When I was a kid I first learned that nuclear power plants produced electricity by using the nuclear energy inn the form of generated heat to heat up water for steam turbines – and I was dreadfully disappointed* I had imagined some more direct and magical process. Using nukes to heat water just seemed so — uninspired.
Of course, as a practical matter using nuclear fission (and, eventually, fusion) to generate lots of heat is actually the reasonable way to do things. The result of zillions of fission processes manifests itself as heat, not as voltage differences or showers of directed electrons or other particles. And using the heat difference in something like a turbine to extract power is thermodynsamically much more efficient than , say, trying to extract power with thermocouples.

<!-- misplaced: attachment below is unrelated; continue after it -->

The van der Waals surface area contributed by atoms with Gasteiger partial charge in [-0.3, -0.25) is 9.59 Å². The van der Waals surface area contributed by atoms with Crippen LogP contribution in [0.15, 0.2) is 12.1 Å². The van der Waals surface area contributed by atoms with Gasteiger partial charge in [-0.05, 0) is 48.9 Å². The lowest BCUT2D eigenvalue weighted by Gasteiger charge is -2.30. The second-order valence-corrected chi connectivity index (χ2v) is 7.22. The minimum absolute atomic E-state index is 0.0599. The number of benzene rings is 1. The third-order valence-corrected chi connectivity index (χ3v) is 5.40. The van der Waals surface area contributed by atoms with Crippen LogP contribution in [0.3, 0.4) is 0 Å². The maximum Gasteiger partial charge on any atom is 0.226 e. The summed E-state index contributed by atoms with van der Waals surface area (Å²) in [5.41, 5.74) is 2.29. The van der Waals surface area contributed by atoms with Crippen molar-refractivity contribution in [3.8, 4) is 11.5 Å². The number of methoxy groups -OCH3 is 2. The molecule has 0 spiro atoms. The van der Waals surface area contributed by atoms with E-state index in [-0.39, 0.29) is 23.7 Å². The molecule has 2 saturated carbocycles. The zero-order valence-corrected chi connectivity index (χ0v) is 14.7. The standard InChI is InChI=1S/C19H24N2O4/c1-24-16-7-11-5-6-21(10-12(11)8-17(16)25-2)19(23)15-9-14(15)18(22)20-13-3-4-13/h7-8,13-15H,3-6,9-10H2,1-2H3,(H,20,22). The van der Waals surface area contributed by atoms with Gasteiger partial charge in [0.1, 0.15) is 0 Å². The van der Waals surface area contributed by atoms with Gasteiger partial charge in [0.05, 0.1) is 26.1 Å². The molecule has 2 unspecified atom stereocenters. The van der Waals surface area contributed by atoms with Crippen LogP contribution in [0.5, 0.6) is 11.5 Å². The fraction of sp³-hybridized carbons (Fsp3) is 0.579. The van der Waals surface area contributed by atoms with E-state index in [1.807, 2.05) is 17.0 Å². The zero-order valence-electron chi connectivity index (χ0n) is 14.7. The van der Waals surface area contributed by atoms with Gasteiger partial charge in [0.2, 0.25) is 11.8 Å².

Shy of something like the spherical beta source Chronos described – which rely upon a particular and reliable particle source at its heart, you’re not going to find anything that will somehow give you more direct output.
Most of the heat is actually the result of kinetic energy of the split nuclei – it’s already in the form of heat. A lot of the rest is in the form of gamma rays. Even if you could harness those gamma rays in some way to make it into electric power, it’d probably be lossy. The nuclear bomb-pumped gamma ray laser actually generated its gamma rays second-hand, using the nuclear explosion to turn wires into plasma and then pumping that plasma to high energy levels, where it generated directed beams via amplified spontaneous emission along the directions of the wires (no feedback mechanism, so it wasn’t even a true coherent laser). So even extracting your nuke power in the form of light energy isn’t really a possibility.
*I think it was at the Hall of Science in Queens, New York, at the site of the 1964-5 World’s Fair, but after the Fair had closed.